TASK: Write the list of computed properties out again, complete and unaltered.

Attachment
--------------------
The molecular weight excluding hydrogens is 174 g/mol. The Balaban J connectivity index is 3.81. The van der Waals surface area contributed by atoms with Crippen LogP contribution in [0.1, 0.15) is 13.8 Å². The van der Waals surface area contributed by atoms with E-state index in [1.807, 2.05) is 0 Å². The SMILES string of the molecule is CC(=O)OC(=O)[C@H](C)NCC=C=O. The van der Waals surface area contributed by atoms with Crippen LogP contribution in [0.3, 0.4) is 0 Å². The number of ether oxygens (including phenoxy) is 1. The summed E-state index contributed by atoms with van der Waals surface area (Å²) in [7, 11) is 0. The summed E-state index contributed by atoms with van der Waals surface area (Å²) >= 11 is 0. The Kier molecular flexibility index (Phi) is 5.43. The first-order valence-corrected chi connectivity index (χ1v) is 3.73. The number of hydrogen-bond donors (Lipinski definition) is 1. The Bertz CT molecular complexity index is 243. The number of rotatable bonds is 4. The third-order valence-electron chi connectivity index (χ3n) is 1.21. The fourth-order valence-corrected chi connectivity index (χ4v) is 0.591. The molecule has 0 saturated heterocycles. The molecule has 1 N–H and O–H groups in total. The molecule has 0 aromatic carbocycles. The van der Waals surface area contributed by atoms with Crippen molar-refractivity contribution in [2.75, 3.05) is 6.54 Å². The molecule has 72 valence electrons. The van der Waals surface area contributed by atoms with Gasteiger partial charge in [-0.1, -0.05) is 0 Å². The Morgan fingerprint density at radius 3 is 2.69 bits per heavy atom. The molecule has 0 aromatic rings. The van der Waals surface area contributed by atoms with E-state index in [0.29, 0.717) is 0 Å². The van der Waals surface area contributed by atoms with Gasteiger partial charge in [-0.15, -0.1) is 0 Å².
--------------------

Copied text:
The molecular weight excluding hydrogens is 174 g/mol. The Balaban J connectivity index is 3.81. The van der Waals surface area contributed by atoms with Crippen LogP contribution in [0.1, 0.15) is 13.8 Å². The van der Waals surface area contributed by atoms with E-state index in [1.807, 2.05) is 0 Å². The SMILES string of the molecule is CC(=O)OC(=O)[C@H](C)NCC=C=O. The van der Waals surface area contributed by atoms with Crippen LogP contribution in [0.3, 0.4) is 0 Å². The number of ether oxygens (including phenoxy) is 1. The summed E-state index contributed by atoms with van der Waals surface area (Å²) in [7, 11) is 0. The summed E-state index contributed by atoms with van der Waals surface area (Å²) >= 11 is 0. The Kier molecular flexibility index (Phi) is 5.43. The first-order valence-corrected chi connectivity index (χ1v) is 3.73. The number of hydrogen-bond donors (Lipinski definition) is 1. The Bertz CT molecular complexity index is 243. The number of rotatable bonds is 4. The third-order valence-electron chi connectivity index (χ3n) is 1.21. The fourth-order valence-corrected chi connectivity index (χ4v) is 0.591. The molecule has 0 saturated heterocycles. The molecule has 1 N–H and O–H groups in total. The molecule has 0 aromatic carbocycles. The van der Waals surface area contributed by atoms with Crippen molar-refractivity contribution in [2.75, 3.05) is 6.54 Å². The molecule has 72 valence electrons. The van der Waals surface area contributed by atoms with Gasteiger partial charge in [-0.1, -0.05) is 0 Å². The Morgan fingerprint density at radius 3 is 2.69 bits per heavy atom. The molecule has 0 aromatic rings. The van der Waals surface area contributed by atoms with E-state index in [0.29, 0.717) is 0 Å². The van der Waals surface area contributed by atoms with Gasteiger partial charge in [-0.15, -0.1) is 0 Å².